Sudan election problems: few enough to be legitimate?
As voting ended today in Sudan's election, voters in the south complained about being unable to find their names on the voter rolls. Jimmy Carter says the election is a major stepping stone in the peace process.
Johannesburg, South Africa and Juba, Sudan
At nightfall today, voting in Sudan’s first elections in 24 years will come to an end. But the discussion of whether this five-day-long exercise was a legitimate election is just beginning.
From the earliest hours of Sunday it was clear that there were problems in the process.
Set aside the fact that most of the opposition were boycotting the elections in Sudan's north, which they viewed as rigged. Registered voters, particularly in the south, complained after visits to multiple polling stations that they couldn’t find their names, and thus couldn’t vote.
Ballot boxes filled up faster than expected in places, because of the size of the ballot paper. The illiteracy of many voters, especially among women, and the fact that many Sudanese were casting votes for the first time, all of this slowed down the process, forcing the National Election Commission to extend voting by two additional days.
Yet, despite the hurdles, voters like Santino Atiang Dut Atiang seem determined to cast their votes. Mr. Atiang has carried his registration slip to at least 15 polling stations since voting started on Sunday, but has yet to find his name. Why does he continue? “I want to vote,” he says.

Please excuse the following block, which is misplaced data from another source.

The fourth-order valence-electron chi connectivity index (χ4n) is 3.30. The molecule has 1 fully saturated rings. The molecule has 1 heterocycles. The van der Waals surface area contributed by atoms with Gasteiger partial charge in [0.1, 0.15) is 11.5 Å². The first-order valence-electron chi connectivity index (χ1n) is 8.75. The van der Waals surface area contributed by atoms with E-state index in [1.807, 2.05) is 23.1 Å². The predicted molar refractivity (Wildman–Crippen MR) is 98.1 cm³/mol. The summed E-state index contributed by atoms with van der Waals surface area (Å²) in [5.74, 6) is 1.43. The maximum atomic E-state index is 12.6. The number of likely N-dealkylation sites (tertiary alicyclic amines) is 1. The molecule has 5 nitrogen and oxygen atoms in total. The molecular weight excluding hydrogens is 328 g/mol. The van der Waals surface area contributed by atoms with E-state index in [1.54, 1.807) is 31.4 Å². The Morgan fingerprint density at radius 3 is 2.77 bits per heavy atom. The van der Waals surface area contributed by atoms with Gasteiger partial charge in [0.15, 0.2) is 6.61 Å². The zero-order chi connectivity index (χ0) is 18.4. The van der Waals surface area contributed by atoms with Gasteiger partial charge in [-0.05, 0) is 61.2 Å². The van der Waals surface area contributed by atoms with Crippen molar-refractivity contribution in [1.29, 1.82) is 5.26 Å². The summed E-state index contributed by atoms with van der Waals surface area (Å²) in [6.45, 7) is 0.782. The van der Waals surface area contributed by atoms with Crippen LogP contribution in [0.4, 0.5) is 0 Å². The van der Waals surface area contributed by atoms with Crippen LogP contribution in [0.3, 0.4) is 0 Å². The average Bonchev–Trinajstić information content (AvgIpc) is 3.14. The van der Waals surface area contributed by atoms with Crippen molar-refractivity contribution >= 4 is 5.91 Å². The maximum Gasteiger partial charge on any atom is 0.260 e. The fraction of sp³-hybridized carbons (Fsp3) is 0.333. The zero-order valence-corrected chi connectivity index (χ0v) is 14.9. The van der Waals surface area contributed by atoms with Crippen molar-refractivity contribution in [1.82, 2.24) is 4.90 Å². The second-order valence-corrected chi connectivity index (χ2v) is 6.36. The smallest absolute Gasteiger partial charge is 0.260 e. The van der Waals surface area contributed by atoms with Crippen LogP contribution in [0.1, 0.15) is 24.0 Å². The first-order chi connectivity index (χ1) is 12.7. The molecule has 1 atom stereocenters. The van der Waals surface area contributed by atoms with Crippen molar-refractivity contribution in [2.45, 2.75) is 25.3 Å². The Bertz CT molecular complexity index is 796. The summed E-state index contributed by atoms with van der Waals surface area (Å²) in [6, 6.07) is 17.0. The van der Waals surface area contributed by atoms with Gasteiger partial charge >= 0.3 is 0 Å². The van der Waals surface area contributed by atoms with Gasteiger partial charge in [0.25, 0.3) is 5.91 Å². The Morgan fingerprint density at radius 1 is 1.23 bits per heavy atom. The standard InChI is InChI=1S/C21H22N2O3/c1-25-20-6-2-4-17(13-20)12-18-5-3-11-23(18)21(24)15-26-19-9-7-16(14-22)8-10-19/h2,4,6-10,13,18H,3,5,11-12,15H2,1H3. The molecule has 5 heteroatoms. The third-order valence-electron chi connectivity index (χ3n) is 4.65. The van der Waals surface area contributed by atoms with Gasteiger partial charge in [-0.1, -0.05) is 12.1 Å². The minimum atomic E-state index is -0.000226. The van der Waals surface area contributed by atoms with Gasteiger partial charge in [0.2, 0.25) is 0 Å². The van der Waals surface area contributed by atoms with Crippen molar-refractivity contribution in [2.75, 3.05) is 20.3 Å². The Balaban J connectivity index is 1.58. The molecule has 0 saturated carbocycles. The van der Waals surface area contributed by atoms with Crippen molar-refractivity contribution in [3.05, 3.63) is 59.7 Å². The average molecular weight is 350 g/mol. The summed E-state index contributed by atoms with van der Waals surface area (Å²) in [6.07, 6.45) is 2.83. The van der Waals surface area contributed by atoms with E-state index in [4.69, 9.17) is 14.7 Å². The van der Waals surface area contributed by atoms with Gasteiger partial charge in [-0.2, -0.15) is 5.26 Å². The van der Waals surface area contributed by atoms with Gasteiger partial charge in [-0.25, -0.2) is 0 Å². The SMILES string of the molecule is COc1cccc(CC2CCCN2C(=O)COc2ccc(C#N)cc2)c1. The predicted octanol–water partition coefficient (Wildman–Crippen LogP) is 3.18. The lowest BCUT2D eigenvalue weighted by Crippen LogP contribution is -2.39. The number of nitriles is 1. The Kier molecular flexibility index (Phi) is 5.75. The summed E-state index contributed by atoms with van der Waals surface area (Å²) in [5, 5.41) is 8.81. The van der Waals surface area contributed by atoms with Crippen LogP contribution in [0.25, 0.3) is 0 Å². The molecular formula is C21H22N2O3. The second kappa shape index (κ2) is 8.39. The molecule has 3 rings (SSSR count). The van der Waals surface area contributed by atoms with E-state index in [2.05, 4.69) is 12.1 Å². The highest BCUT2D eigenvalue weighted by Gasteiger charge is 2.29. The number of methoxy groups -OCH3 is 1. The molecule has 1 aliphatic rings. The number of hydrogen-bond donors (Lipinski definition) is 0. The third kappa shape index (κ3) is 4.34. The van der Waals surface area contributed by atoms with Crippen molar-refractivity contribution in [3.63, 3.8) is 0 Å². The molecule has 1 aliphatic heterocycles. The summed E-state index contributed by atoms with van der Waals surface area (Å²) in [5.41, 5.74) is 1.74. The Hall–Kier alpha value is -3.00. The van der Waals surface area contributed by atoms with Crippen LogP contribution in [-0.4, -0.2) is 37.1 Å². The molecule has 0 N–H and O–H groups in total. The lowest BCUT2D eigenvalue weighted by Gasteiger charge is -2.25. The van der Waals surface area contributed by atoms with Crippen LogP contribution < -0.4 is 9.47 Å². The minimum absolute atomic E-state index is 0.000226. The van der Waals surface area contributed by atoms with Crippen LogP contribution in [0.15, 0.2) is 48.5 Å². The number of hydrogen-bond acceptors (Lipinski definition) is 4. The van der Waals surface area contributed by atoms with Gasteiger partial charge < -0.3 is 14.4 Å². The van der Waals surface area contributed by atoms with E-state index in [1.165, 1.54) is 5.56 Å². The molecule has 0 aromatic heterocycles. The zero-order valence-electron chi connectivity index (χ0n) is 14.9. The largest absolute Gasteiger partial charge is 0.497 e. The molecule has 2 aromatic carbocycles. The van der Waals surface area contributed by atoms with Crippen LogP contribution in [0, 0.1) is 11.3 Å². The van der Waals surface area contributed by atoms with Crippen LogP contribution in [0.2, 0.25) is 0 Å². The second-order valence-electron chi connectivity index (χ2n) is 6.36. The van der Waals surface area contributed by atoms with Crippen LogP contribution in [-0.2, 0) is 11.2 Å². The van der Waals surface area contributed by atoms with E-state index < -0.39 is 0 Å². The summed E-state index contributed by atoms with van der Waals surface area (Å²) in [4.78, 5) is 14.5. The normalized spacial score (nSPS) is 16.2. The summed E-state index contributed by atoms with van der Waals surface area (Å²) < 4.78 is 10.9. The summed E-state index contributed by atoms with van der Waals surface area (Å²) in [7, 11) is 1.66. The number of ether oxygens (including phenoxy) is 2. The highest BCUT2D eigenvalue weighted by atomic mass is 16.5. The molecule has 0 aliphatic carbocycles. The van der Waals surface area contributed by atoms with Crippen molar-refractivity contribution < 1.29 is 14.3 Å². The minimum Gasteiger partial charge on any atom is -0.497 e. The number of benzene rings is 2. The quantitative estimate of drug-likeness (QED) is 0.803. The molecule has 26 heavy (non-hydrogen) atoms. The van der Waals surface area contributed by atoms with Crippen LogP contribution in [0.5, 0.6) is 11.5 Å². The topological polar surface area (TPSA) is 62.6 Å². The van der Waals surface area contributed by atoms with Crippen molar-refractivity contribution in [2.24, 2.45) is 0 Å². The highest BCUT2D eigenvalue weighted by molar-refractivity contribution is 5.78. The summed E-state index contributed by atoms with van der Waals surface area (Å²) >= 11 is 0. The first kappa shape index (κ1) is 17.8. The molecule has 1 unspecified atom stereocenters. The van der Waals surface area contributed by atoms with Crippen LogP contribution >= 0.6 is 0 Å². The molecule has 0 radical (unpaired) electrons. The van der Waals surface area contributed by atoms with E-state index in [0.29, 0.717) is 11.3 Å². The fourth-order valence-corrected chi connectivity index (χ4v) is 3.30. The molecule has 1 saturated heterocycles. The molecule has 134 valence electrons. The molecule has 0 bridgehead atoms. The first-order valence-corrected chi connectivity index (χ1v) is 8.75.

With not one but two wars hanging in the balance, the credibility of Sudan’s elections is crucial. This election is a major milestone in the five-year-old Comprehensive Peace Agreement between the warring north and southern parts of Sudan – and it will be watched carefully by separate rebel movements in the Darfur region on whether they can trust the Sudanese government in Khartoum to make place for differing points of view in a new democratically run Sudan.
“The legitimacy of these elections depends on two things: the legal criteria for voter turnout must be 60 percent in order for this to be seen as the legitimate voice of the people, and if not, there must be a runoff; and secondly, these elections must be accepted by the people who participate in them, and will they be able to deal with each other under a new government,” says Fouad Hikmat, a Sudan expert at the International Crisis Group’s office in Nairobi.
“I hope these political forces will ... not allow violence to happen after the results come out,” Mr. Hikmat adds.
SPLM boycott roils
Even before polling started on Sunday, 12 of the main opposition parties, including the largest one, the Sudanese People’s Liberation Movement (SPLM), withdrew their presidential candidates from the elections, citing logistical problems, and a lack of access to state-run media. SPLM voters in Khartoum seemed to have the wind knocked out of them at the announcement of the boycott, since they saw this as their last chance to bring about democratic reform to Sudan, which has lived under a military dictatorship for 22 years.